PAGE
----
THE ROYAL CONCERTGEBOUW ORCHESTRA
Volume I (1935-1950)
WAGNER: Flying Dutchman Overture (Bruno Walter, 15/3/36). BUSONI: Violin Concerto (Adolf Busch/Bruno Walter, 12/3/36). RAVEL: Concerto for the Left Hand (Paul Wittgenstein/Bruno Walter, 28/2/37). WEBER: Konzertstück in F Minor (Lili Kraus/Bruno Walter, 19/10/39). STRAUSS: Till Eulenspiegel's Merry Pranks (Paul Paray, 18/1/40). ROSSELLINI: Stampe della vecchia Roma (Paul van Kempen, 17/12/42). RAVEL: Mother Goose Suite (Ernest Ansermet, 19/2/40). FRANCK: Symphony (Willem Mengelberg, 3/10/40). BERLIOZ: Benvenuto Cellini Overture (Pierre Monteux, 12/10/39). SAINT-SAËNS: Piano Concerto No. 4 (Robert Casadesus/Pierre Monteux, 12/10/39). DEBUSSY: La Mer (Pierre Monteux, 12/10/39). FRANCK: Les Eolides (Pierre Monteux, 12/10/39). MAHLER: Das Lied von der Erde (Kerstin Thorborg/Carl Martin Oehman/Carl Schuricht, 5/10/39). MALIPIERO: Cello Concerto (Enrico Mainardi/Eduard van Beinum, 12/1/41). REGER: B–cklin Suite (Herman Abendroth, 20/2/41). ELGAR: Enigma Variations (Adrian Boult, 29/2/40). HONEGGER: Pastoral d'ÈtÈ (Jan Koetsier, 22/7/43). HAYDN: Piano Concerto in D (Gerard Hengeveld/Jan Koetsier, 22/7/43). MOZART: Symphony No. 40 (Eugen Jochum, 23 & 24/6/43). STRAUSS: Don Juan (Herbert von Karajan, Sept. 1943). OTTERLOO: Sinfonietta (Willam van Otterloo, 16/1/44). REGER: Violin Concerto (Georg Kuhlenkampff/Willem van Otterloo, 16/l/44). BRAHMS: Academic Festival Overture (Jan Koetsier, 5/3/44). MAHLER: Symphony No. 1 (Bruno Walter, 16/10/47). MENDELSSOHN: Fingal's Cave Overture (Otto Klemperer, 4/12/47). BRUCKNER: Symphony No. 4 (Otto Klemperer, 4/12/47). WAGENAAR: Cyrano de Bergerac Overture (George Szell, 1/7/48). ANDRIESSEN: Organ Concerto (Hendrik Andriessen/Pierre Monteux, 1/11/50). HINDEMITH: Symphony in E Flat (Paul Hindemith, 12/1/49). SHOSTAKOVICH: Symphony No. 7 (Rafael Kubelik, 9/2/50). BEETHOVEN: Symphony No. 1 (Wilhelm Furtw”ngler, 13/7/50). BEETHOVEN: Symphony No. 5 (Erich Kleiber, 28/4/50). BEETHOVEN: Leonore Overture No. 3 (Wilhelm Furtw”ngler, 13/7/50). BRAHMS: Symphony No. 1 (Wilhelm Furtw”ngler, 13/7/50).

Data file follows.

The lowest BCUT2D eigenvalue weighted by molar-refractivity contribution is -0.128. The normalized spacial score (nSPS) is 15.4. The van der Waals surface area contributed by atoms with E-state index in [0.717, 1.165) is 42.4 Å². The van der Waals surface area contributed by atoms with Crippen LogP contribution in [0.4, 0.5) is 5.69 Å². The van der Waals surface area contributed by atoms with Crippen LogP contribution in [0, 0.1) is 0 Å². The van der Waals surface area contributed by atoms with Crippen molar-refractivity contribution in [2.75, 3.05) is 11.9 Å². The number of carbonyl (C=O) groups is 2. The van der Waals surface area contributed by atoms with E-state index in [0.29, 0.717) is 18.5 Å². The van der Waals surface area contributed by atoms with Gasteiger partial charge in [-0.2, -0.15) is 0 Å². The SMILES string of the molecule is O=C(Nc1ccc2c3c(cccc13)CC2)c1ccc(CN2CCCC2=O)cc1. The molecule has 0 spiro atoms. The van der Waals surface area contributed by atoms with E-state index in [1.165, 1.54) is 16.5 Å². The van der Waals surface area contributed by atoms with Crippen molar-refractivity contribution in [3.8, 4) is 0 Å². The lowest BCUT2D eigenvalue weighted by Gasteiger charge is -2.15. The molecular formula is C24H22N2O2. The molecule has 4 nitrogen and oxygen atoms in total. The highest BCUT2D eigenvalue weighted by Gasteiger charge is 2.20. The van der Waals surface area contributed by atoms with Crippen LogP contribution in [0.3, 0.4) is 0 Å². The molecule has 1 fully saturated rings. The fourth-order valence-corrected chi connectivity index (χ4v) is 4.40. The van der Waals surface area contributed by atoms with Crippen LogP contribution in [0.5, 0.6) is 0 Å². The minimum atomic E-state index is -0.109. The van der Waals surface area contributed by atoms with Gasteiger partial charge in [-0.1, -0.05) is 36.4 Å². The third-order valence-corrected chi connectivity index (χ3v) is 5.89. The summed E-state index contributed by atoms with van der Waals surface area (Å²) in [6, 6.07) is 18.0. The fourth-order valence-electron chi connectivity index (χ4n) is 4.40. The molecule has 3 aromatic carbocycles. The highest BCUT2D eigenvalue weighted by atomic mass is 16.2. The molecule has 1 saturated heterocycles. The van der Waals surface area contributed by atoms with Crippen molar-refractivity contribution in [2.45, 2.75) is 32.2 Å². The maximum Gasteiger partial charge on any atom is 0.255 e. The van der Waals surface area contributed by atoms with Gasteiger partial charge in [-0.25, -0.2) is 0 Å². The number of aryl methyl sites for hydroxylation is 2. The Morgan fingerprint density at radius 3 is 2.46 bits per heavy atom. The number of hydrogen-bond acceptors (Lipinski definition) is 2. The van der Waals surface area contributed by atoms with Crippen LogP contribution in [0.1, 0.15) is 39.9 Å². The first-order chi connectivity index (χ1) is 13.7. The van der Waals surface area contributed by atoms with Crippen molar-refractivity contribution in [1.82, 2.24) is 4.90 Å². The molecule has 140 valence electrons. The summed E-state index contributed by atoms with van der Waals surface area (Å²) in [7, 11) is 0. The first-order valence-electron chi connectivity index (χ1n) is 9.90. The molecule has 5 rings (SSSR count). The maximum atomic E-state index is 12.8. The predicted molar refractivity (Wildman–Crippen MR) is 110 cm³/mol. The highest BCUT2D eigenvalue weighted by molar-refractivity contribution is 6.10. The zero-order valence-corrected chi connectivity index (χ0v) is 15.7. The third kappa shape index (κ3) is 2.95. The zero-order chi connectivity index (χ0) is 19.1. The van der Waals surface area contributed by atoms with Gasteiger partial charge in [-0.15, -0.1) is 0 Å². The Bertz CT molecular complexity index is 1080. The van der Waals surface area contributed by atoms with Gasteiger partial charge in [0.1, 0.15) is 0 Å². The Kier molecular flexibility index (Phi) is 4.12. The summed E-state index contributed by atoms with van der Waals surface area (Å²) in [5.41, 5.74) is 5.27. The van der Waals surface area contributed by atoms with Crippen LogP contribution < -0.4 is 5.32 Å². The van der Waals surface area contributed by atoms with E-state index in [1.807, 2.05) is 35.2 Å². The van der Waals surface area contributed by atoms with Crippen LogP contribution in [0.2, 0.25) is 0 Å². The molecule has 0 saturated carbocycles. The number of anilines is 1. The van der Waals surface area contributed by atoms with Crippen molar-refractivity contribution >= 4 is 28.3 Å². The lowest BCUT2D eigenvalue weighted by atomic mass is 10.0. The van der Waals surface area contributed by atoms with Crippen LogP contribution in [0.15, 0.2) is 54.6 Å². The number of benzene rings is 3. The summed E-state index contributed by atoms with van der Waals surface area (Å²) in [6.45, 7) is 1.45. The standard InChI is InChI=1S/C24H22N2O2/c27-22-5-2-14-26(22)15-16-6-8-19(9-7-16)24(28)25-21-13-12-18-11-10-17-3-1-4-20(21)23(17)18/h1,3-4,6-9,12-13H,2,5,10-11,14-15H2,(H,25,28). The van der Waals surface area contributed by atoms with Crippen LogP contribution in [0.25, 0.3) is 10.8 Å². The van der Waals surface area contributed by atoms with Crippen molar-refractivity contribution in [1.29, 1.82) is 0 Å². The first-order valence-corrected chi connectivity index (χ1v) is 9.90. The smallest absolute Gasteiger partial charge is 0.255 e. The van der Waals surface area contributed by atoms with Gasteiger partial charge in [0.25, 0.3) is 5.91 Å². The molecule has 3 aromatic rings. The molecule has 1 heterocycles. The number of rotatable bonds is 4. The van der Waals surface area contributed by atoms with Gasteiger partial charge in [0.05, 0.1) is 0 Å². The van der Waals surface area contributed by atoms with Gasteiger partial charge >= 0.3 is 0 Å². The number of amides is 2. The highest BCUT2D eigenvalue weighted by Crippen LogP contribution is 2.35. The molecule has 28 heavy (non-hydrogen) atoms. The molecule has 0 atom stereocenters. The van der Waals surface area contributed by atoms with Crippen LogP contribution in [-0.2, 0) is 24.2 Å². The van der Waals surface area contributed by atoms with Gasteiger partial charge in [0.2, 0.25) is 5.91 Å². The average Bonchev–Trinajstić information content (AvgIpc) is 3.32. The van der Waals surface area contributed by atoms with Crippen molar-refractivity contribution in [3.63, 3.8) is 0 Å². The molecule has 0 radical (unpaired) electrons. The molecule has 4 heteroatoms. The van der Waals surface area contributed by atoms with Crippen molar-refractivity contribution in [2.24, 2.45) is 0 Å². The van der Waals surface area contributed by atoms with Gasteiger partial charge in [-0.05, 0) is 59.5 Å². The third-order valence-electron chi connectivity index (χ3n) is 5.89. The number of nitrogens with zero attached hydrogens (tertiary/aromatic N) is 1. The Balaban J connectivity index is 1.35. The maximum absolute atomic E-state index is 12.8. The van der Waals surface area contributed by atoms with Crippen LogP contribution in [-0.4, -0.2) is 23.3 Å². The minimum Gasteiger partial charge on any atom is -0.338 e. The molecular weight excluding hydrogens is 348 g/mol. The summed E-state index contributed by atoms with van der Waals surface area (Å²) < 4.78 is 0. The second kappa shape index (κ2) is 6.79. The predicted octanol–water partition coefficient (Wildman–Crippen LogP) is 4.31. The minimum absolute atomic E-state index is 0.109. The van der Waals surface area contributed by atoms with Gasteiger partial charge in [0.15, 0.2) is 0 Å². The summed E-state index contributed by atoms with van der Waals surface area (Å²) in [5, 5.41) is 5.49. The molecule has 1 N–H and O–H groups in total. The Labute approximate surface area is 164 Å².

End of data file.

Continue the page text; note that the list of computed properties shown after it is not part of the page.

Q DISC 97017 (13 CDs) (ADD) TT: 14 hrs. 49 min.
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This is a valuable multiple-CD set, the first of a projected series of six each of which will contain "selected recordings" of the Concertgebouw Orchestra from Dutch radio archives. This set covers 1935-1950; the final five sets will each cover a decade beginning with 1950. No release date has been announced for these. Repertory is selected by Daniël Esser, a member of the Orchestra, and Lodewijk Collette, Producer for Radio Netherlands Music. Their choices generally are admirable although one wonders why the decision was made to include a number of performances already available from other sources, and two that are commercial recordings (Karajan's Don Juan, Kleiber's Beethoven Fifth). This first album is an important document with famous guest conductors and soloists, along with performances by names long associated with the Orchestra, Willem Mengelberg and Eduard van Beinum each already represented in Radio Nederland- produced multiple-CD sets (as is Bernard Haitink who doubtless will figure prominently in later albums in this series. Most of the recordings are from live concerts although a few are "studio recordings" made in Hilversum and other locations.
The first Concertgebouw broadcast was March 30, 1924, with Karl Muck conducting a concert that also included American composer Henry Hadley conducting his symphonic poem The Ocean. It wasn't until two years later (May 1926) that the Concertgebouw made its first commercial recording, Wagner's Tannh”user Overture with Willem Mengelberg conducting. The earliest surviving broadcast recordings are those conducted by Bruno Walter on CD 1: